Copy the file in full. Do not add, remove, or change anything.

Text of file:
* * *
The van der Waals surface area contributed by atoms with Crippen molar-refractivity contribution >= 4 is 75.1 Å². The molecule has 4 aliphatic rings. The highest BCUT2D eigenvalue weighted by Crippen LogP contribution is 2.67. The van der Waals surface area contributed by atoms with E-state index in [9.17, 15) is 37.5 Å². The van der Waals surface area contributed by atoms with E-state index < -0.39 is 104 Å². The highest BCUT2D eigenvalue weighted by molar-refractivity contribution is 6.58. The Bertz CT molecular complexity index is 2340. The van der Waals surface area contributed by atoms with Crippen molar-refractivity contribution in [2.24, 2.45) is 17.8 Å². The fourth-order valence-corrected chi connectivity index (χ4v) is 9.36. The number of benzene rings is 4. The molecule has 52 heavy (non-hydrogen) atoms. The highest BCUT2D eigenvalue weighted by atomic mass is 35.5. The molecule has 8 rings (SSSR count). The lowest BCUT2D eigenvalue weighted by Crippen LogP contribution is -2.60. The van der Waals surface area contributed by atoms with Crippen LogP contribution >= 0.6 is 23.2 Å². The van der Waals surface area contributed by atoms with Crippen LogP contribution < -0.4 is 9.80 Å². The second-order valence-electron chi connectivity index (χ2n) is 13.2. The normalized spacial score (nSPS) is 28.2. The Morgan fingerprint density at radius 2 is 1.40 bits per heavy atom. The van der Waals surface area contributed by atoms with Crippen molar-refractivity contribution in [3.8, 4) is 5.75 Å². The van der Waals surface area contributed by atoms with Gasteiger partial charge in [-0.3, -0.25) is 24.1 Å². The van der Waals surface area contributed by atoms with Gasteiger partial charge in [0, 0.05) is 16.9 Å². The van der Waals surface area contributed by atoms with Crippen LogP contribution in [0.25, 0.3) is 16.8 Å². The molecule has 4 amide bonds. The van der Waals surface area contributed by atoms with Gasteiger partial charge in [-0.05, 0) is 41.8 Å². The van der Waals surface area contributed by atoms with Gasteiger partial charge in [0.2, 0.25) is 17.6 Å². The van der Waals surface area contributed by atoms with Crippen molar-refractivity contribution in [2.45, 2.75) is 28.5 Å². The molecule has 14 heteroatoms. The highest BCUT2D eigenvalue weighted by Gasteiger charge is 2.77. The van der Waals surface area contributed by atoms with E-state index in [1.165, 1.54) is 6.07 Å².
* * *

The van der Waals surface area contributed by atoms with Crippen molar-refractivity contribution >= 4 is 75.1 Å². The molecule has 4 aliphatic rings. The highest BCUT2D eigenvalue weighted by Crippen LogP contribution is 2.67. The van der Waals surface area contributed by atoms with E-state index in [9.17, 15) is 37.5 Å². The van der Waals surface area contributed by atoms with E-state index < -0.39 is 104 Å². The highest BCUT2D eigenvalue weighted by molar-refractivity contribution is 6.58. The Bertz CT molecular complexity index is 2340. The van der Waals surface area contributed by atoms with Crippen molar-refractivity contribution in [2.24, 2.45) is 17.8 Å². The fourth-order valence-corrected chi connectivity index (χ4v) is 9.36. The number of benzene rings is 4. The molecule has 52 heavy (non-hydrogen) atoms. The highest BCUT2D eigenvalue weighted by atomic mass is 35.5. The molecule has 8 rings (SSSR count). The lowest BCUT2D eigenvalue weighted by Crippen LogP contribution is -2.60. The van der Waals surface area contributed by atoms with Crippen LogP contribution >= 0.6 is 23.2 Å². The van der Waals surface area contributed by atoms with Crippen LogP contribution < -0.4 is 9.80 Å². The second-order valence-electron chi connectivity index (χ2n) is 13.2. The normalized spacial score (nSPS) is 28.2. The Morgan fingerprint density at radius 2 is 1.40 bits per heavy atom. The van der Waals surface area contributed by atoms with Crippen molar-refractivity contribution in [3.8, 4) is 5.75 Å². The van der Waals surface area contributed by atoms with Gasteiger partial charge in [-0.3, -0.25) is 24.1 Å². The van der Waals surface area contributed by atoms with Gasteiger partial charge in [0, 0.05) is 16.9 Å². The van der Waals surface area contributed by atoms with Crippen LogP contribution in [0.25, 0.3) is 16.8 Å². The molecule has 4 amide bonds. The van der Waals surface area contributed by atoms with Gasteiger partial charge in [-0.05, 0) is 41.8 Å². The van der Waals surface area contributed by atoms with Gasteiger partial charge in [0.2, 0.25) is 17.6 Å². The van der Waals surface area contributed by atoms with Crippen molar-refractivity contribution in [2.45, 2.75) is 28.5 Å². The molecule has 14 heteroatoms. The highest BCUT2D eigenvalue weighted by Gasteiger charge is 2.77. The van der Waals surface area contributed by atoms with E-state index in [1.165, 1.54) is 6.07 Å².